Argentina’s peso jumps on second day of capital controls

Traders said central bank intervened by selling dollars from its reserves

People line up in front of a bank in Buenos Aires on Monday during another day of uncertainty after the financial restrictions promoted by the government. Photograph: Juan Ignacio Roncoroni/EPA

People line up in front of a bank in Buenos Aires on Monday during another day of uncertainty after the financial restrictions promoted by the government. Photograph: Juan Ignacio Roncoroni/EPA

 

Argentina’s peso surged on Tuesday, pumped up by Wall Street traders, back after a long holiday weekend, cheering President Mauricio Macri’s capital controls that are aimed at protecting the beleaguered currency.

The peso was 5.36 per cent stronger at 56 to the dollar, traders said. Argentina country risk also fell after soaring last week to levels not seen since 2015.

Traders said the central bank intervened in the afternoon by selling dollars from its reserves, but the bank declined to comment. The bank has heavily intervened in the past, selling nearly a billion dollars in the second half of last week alone.

Argentina’s S&P Merval stock index took a hit in afternoon trading, dropping more than 10 per cent in a dip that local analysts attributed to global trade jitters.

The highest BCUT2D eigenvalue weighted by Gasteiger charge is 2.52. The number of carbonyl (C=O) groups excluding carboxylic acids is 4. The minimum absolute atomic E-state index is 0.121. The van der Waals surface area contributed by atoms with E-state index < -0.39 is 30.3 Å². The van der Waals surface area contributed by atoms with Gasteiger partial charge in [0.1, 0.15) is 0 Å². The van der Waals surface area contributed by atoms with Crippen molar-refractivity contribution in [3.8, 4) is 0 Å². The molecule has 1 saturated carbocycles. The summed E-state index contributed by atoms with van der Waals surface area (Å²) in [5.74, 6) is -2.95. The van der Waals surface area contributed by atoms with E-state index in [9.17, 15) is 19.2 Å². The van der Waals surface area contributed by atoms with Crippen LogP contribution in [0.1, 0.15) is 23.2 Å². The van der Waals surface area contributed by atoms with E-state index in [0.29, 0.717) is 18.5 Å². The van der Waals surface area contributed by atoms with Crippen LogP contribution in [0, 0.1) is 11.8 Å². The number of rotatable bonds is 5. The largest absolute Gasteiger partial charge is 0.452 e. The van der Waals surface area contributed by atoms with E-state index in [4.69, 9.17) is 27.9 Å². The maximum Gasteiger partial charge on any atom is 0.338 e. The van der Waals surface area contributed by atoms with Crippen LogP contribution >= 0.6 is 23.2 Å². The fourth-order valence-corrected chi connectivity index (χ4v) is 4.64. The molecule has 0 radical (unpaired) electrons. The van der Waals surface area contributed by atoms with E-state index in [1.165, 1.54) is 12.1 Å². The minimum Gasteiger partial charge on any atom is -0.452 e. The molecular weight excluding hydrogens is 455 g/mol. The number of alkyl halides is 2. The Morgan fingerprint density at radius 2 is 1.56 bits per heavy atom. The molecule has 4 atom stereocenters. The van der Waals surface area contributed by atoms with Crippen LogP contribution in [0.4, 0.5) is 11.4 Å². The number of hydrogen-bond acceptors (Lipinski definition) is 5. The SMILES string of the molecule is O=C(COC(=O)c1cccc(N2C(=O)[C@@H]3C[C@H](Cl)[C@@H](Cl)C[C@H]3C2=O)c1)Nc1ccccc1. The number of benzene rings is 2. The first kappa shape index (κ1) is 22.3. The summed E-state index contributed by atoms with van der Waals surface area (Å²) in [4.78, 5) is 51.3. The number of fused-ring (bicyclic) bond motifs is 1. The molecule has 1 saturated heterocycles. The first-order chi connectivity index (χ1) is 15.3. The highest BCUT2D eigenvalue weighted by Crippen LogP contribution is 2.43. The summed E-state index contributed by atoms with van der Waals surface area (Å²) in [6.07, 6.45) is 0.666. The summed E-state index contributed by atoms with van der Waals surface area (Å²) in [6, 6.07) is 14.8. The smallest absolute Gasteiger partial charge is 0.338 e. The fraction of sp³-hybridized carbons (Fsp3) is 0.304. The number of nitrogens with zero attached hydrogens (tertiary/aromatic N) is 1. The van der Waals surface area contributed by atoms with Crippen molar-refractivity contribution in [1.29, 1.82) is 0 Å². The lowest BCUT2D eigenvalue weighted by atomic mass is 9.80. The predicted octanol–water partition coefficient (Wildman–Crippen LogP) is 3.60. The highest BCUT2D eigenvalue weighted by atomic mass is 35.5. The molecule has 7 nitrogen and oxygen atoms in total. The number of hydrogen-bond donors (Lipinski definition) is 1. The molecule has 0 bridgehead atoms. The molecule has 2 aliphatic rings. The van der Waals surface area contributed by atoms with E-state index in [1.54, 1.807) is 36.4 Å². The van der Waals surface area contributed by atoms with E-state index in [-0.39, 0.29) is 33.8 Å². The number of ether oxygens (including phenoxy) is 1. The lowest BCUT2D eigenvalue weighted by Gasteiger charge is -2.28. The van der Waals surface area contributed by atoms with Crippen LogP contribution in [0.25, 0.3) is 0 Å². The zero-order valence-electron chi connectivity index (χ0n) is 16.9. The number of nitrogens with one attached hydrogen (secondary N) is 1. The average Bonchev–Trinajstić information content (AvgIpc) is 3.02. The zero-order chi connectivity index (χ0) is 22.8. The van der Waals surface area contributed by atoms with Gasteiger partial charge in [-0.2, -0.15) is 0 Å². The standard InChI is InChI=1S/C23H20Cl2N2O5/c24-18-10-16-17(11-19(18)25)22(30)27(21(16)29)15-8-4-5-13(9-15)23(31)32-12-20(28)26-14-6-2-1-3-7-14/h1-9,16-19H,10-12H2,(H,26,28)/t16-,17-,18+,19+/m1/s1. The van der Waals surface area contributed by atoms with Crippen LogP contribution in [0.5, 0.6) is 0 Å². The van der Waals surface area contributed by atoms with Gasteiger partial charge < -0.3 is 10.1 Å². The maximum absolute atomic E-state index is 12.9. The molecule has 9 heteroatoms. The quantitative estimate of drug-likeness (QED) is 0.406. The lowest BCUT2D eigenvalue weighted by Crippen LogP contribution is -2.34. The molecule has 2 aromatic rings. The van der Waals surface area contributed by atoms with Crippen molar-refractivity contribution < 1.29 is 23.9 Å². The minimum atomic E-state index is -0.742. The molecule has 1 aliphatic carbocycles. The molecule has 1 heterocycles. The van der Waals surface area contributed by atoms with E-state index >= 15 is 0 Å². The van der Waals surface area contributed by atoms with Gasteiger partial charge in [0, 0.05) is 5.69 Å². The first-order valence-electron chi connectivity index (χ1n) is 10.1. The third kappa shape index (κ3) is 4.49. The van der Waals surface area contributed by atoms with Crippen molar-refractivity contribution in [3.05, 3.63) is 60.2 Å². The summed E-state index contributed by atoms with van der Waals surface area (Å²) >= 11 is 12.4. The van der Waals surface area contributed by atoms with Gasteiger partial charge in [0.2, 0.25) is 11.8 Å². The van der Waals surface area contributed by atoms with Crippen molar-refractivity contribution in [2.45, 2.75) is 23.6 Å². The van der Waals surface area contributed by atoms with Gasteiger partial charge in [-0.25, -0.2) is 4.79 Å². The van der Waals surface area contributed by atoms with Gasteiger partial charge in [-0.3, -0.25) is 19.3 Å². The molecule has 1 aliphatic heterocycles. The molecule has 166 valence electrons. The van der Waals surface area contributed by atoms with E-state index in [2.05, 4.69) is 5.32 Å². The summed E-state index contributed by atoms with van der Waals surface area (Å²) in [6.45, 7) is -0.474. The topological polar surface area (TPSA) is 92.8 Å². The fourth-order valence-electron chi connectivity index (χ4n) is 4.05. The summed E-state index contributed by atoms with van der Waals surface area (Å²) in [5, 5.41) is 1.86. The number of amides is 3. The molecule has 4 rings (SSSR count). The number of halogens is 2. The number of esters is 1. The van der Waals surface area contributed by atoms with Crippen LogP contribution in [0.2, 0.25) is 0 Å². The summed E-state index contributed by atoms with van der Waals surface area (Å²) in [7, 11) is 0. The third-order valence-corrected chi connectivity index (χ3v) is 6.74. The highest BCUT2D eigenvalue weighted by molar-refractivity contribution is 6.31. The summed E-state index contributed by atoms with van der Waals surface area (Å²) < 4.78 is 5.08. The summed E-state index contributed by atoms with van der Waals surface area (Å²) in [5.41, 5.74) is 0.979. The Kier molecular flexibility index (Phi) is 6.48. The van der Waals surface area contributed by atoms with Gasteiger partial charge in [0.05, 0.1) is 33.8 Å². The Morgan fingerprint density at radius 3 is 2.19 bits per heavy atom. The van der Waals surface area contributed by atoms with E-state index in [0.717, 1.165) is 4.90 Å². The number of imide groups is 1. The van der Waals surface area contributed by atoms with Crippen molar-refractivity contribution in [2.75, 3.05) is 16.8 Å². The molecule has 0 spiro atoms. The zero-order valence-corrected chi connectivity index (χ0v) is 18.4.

“All the markets are in the red and a weakened country like Argentina, with a complicated political situation, gets hits even more,” said Hector Scasserra, director of local brokerage firm Arpenta Sociedad de Bolsa.

The currency rebound gives some relief to Mr Macri, after a shock primary election battering last month sparked a sharp crash in the country’s bonds, equities and the peso, which lost about 26 per cent of its value against the greenback in August alone.

In Europe, the pounding of Argentina’s bonds also eased after they had fallen to record lows on Monday, while there were tentative gains in some foreign-traded bank shares. Brokers were quoting marginally higher prices for Argentina’s badly mauled sovereign debt in Europe.

The black-market peso, which had fallen on Monday, rose on Tuesday, although not as sharply as the official spot rate. It has diverged from the official spot rate by the largest margin since 2015.

On Sunday, the government authorised the central bank to restrict purchases of dollars as it burns through its reserves to prop up the peso. The currency controls were a 180-degree turn for Mr Macri, a free-markets advocate who abolished capital controls after he came to power in 2015.

It was the government’s latest attempt to stabilise the peso, which has lost 28 per cent of its value since opposition presidential candidate Alberto Fernandez emerged as the clear front-runner in the August 11th primary election. – Reuters